2013 Lister Fellow, Professor Anne Straube, explains how the Prize Fellowship came at a critical time for her and her research. The Marie Curie Research Institute was closing down, two years into starting her own lab… and while Anne was pregnant. The disruption meant it was hard for her to establish herself in her research field, but winning the Lister gave Anne faith that she was on the right path.
We speak to Professor Judy Armitage about how the Lister Prize allowed her to start her own lab studying bacterial behaviour. Now retired, Judy was one of the first cohort of Lister Fellows – an opportunity that allowed her to “go off on a complete tangent.” She gives her thanks to a female colleague in another department who encouraged her to apply. Without her and the Lister Prize, Judy would probably would not have become academic scientist.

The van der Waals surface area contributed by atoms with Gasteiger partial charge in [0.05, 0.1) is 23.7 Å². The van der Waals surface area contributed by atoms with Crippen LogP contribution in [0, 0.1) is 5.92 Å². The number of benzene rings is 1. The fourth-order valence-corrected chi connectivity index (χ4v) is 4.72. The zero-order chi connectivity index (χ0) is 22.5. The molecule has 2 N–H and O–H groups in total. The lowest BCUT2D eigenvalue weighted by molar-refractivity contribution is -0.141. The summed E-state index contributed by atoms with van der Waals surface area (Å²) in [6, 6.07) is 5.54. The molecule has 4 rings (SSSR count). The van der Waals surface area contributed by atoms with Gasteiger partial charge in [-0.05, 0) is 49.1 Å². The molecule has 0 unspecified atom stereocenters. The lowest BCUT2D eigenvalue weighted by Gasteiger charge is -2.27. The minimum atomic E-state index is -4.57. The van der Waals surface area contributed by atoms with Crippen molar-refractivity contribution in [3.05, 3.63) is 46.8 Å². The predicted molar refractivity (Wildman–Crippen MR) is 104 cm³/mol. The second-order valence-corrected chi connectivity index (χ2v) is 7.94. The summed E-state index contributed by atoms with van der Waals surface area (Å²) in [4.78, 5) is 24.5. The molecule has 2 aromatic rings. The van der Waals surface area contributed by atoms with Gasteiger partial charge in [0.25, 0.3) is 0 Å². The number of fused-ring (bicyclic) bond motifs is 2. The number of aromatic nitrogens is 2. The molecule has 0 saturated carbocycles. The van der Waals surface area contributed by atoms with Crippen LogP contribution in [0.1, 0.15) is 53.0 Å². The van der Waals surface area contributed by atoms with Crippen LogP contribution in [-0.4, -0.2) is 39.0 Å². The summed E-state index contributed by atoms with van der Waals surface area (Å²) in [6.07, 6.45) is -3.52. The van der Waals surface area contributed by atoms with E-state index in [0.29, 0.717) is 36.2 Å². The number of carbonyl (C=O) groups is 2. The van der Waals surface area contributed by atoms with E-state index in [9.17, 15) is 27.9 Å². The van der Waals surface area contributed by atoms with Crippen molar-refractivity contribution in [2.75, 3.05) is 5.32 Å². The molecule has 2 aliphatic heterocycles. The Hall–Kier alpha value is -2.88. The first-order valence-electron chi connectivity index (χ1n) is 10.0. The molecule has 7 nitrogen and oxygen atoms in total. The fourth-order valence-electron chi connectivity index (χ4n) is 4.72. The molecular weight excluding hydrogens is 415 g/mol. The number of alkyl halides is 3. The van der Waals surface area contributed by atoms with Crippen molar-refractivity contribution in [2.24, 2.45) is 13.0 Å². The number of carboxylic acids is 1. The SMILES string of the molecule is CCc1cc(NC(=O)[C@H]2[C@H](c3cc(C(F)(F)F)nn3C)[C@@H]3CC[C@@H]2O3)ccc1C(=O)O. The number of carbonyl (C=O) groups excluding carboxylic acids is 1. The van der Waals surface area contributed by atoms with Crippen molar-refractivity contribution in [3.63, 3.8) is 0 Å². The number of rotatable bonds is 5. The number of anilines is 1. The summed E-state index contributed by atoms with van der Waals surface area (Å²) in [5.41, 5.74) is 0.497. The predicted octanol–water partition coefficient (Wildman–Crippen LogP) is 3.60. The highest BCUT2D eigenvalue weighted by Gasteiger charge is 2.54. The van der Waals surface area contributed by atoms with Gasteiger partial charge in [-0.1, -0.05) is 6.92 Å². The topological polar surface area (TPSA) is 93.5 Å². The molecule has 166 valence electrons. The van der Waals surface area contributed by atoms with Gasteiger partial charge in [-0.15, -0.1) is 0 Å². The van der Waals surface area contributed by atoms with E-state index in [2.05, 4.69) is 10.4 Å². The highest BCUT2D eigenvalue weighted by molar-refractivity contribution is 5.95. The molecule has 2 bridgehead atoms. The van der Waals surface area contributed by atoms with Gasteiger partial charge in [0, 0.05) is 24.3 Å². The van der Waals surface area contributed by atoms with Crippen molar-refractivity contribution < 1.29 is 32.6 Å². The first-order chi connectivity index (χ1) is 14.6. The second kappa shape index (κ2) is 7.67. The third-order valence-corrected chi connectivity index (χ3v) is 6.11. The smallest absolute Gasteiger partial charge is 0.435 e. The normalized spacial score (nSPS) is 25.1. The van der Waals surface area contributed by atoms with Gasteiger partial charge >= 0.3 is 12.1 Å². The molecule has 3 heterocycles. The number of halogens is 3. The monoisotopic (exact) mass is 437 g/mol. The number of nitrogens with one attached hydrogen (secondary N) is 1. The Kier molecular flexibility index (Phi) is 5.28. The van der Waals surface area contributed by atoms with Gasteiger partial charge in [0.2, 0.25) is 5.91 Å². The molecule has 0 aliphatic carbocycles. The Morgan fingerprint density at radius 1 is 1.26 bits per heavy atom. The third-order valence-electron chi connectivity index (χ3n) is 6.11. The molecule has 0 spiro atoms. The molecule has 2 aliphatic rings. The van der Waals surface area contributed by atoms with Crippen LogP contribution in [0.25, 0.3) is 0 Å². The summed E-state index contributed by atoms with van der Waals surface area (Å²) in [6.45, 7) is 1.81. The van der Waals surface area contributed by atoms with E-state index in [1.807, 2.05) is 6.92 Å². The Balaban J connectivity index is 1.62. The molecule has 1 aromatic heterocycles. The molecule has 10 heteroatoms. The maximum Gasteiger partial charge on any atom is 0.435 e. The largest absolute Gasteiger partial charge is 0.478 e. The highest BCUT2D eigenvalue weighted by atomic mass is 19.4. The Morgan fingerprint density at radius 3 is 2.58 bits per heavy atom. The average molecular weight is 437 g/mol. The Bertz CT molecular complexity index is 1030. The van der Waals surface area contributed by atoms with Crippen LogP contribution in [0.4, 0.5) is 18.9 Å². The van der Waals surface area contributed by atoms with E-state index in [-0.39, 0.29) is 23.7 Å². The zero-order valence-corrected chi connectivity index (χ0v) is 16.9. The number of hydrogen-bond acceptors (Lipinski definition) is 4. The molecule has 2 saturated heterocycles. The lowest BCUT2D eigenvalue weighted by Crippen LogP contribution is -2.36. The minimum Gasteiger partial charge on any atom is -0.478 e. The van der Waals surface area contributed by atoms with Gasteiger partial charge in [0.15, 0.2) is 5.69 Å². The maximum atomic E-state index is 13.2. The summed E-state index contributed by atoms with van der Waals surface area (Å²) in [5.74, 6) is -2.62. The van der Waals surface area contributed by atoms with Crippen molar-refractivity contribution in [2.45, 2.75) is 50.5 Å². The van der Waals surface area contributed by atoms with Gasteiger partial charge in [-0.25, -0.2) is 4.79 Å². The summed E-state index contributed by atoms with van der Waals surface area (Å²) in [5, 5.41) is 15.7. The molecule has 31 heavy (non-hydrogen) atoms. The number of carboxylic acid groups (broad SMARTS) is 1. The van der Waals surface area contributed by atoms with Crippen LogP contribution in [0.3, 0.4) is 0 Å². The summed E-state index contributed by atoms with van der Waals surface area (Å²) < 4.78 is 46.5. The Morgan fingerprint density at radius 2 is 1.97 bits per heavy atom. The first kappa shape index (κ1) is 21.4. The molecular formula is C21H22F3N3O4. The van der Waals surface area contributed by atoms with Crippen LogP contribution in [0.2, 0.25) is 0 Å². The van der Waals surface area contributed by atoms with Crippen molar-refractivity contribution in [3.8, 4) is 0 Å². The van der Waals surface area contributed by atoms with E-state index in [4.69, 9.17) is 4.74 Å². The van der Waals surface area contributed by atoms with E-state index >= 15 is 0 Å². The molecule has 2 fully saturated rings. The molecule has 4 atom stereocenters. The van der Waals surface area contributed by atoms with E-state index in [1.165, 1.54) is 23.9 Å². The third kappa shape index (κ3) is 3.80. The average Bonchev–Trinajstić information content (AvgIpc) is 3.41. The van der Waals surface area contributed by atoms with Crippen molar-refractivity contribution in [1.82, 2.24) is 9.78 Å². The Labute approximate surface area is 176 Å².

The Chair of the Lister’s Scientific Advisory Group, Professor Julian Blow, recalls his pride at winning the Jenner Centenary Fellowship in 1991 after Former Fellow Professor Judy Armitage encouraged him to apply. Meeting other people who were also dealing with the challenges of starting an independent research group for the first time was hugely important for Julian.
When Professor Pete Cullen won the Lister Prize in 1999, he was already a lecturer, but the Prize allowed him to “go back to the bench.” The funds allowed him the intellectual freedom to enter a completely new field of research. Without that five-year window, he would never have been able to get further funding that allowed him to build the lab in the subsequent years.
Professor Robin May says that winning the Prize in 2010 was fundamental to the trajectory of his career. The flexibility of the funds allowed him to adapt his research in response to an outbreak of a lethal fungal infection and invest in new methods, such as DNA sequencing. Robin also found it useful in underwriting new recruits to his lab.